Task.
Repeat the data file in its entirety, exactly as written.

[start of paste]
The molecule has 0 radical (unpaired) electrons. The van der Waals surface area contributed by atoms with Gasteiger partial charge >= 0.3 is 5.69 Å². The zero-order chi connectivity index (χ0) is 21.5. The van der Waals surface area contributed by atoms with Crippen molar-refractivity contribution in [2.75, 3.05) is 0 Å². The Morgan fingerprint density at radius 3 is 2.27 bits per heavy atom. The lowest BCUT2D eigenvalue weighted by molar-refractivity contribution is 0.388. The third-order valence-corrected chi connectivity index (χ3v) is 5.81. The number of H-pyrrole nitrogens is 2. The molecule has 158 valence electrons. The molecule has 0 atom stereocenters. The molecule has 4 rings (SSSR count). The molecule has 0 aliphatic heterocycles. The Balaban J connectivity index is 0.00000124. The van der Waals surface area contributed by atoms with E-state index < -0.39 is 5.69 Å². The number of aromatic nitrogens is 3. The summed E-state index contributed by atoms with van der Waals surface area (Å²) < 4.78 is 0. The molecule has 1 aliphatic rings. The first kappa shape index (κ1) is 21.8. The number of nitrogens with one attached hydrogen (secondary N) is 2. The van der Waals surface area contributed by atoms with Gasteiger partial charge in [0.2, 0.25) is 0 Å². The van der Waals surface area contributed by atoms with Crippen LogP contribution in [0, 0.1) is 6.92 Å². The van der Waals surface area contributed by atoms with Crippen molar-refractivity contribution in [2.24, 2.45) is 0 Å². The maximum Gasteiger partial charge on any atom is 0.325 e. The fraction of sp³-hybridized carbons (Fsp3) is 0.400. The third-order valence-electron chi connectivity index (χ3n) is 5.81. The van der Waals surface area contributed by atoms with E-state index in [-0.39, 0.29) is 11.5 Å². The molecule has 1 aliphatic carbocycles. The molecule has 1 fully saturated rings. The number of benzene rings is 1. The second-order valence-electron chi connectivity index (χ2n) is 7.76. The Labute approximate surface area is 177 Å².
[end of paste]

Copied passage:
The molecule has 0 radical (unpaired) electrons. The van der Waals surface area contributed by atoms with Gasteiger partial charge >= 0.3 is 5.69 Å². The zero-order chi connectivity index (χ0) is 21.5. The van der Waals surface area contributed by atoms with Crippen molar-refractivity contribution in [2.75, 3.05) is 0 Å². The Morgan fingerprint density at radius 3 is 2.27 bits per heavy atom. The lowest BCUT2D eigenvalue weighted by molar-refractivity contribution is 0.388. The third-order valence-corrected chi connectivity index (χ3v) is 5.81. The number of H-pyrrole nitrogens is 2. The molecule has 158 valence electrons. The molecule has 0 atom stereocenters. The molecule has 4 rings (SSSR count). The molecule has 0 aliphatic heterocycles. The Balaban J connectivity index is 0.00000124. The van der Waals surface area contributed by atoms with E-state index < -0.39 is 5.69 Å². The number of aromatic nitrogens is 3. The summed E-state index contributed by atoms with van der Waals surface area (Å²) < 4.78 is 0. The molecule has 1 aliphatic rings. The first kappa shape index (κ1) is 21.8. The number of nitrogens with one attached hydrogen (secondary N) is 2. The van der Waals surface area contributed by atoms with Gasteiger partial charge in [0.2, 0.25) is 0 Å². The van der Waals surface area contributed by atoms with Crippen LogP contribution in [0, 0.1) is 6.92 Å². The van der Waals surface area contributed by atoms with Crippen molar-refractivity contribution in [2.24, 2.45) is 0 Å². The maximum Gasteiger partial charge on any atom is 0.325 e. The fraction of sp³-hybridized carbons (Fsp3) is 0.400. The third-order valence-electron chi connectivity index (χ3n) is 5.81. The van der Waals surface area contributed by atoms with E-state index in [-0.39, 0.29) is 11.5 Å². The molecule has 1 aliphatic carbocycles. The molecule has 1 fully saturated rings. The number of benzene rings is 1. The second-order valence-electron chi connectivity index (χ2n) is 7.76. The Labute approximate surface area is 177 Å².